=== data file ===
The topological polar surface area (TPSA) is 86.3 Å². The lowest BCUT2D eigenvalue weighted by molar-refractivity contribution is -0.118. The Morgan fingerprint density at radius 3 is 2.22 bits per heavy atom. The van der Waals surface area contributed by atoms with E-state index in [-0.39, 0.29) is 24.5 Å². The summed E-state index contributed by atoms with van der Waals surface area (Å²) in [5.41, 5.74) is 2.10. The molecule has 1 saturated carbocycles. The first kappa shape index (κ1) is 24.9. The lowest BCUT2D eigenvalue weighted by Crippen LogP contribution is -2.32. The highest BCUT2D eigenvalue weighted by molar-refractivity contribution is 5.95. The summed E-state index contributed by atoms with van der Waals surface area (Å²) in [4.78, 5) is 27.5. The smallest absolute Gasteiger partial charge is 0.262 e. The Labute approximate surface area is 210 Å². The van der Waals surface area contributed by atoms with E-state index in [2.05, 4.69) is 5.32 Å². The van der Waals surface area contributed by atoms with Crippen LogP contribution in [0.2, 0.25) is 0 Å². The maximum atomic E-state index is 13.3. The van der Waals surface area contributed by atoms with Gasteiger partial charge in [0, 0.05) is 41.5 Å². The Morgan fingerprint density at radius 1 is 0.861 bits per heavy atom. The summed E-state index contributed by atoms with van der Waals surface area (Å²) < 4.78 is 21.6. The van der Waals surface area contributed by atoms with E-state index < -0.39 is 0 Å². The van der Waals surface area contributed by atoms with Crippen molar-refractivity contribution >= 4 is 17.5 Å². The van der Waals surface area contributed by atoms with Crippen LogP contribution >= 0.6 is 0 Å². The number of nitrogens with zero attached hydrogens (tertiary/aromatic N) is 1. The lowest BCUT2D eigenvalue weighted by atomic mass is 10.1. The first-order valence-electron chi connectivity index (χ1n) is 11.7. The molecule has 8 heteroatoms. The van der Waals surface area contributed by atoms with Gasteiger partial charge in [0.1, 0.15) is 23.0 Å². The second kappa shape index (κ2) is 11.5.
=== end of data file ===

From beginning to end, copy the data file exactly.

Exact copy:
The topological polar surface area (TPSA) is 86.3 Å². The lowest BCUT2D eigenvalue weighted by molar-refractivity contribution is -0.118. The Morgan fingerprint density at radius 3 is 2.22 bits per heavy atom. The van der Waals surface area contributed by atoms with E-state index in [-0.39, 0.29) is 24.5 Å². The summed E-state index contributed by atoms with van der Waals surface area (Å²) in [5.41, 5.74) is 2.10. The molecule has 1 saturated carbocycles. The first kappa shape index (κ1) is 24.9. The lowest BCUT2D eigenvalue weighted by Crippen LogP contribution is -2.32. The highest BCUT2D eigenvalue weighted by molar-refractivity contribution is 5.95. The summed E-state index contributed by atoms with van der Waals surface area (Å²) in [4.78, 5) is 27.5. The smallest absolute Gasteiger partial charge is 0.262 e. The Labute approximate surface area is 210 Å². The van der Waals surface area contributed by atoms with E-state index in [2.05, 4.69) is 5.32 Å². The van der Waals surface area contributed by atoms with Crippen LogP contribution in [0.2, 0.25) is 0 Å². The maximum atomic E-state index is 13.3. The van der Waals surface area contributed by atoms with Gasteiger partial charge in [0, 0.05) is 41.5 Å². The Morgan fingerprint density at radius 1 is 0.861 bits per heavy atom. The summed E-state index contributed by atoms with van der Waals surface area (Å²) < 4.78 is 21.6. The van der Waals surface area contributed by atoms with E-state index < -0.39 is 0 Å². The van der Waals surface area contributed by atoms with Crippen molar-refractivity contribution >= 4 is 17.5 Å². The van der Waals surface area contributed by atoms with Crippen LogP contribution >= 0.6 is 0 Å². The number of nitrogens with zero attached hydrogens (tertiary/aromatic N) is 1. The lowest BCUT2D eigenvalue weighted by atomic mass is 10.1. The first-order valence-electron chi connectivity index (χ1n) is 11.7. The molecule has 8 heteroatoms. The van der Waals surface area contributed by atoms with Gasteiger partial charge in [0.1, 0.15) is 23.0 Å². The second kappa shape index (κ2) is 11.5.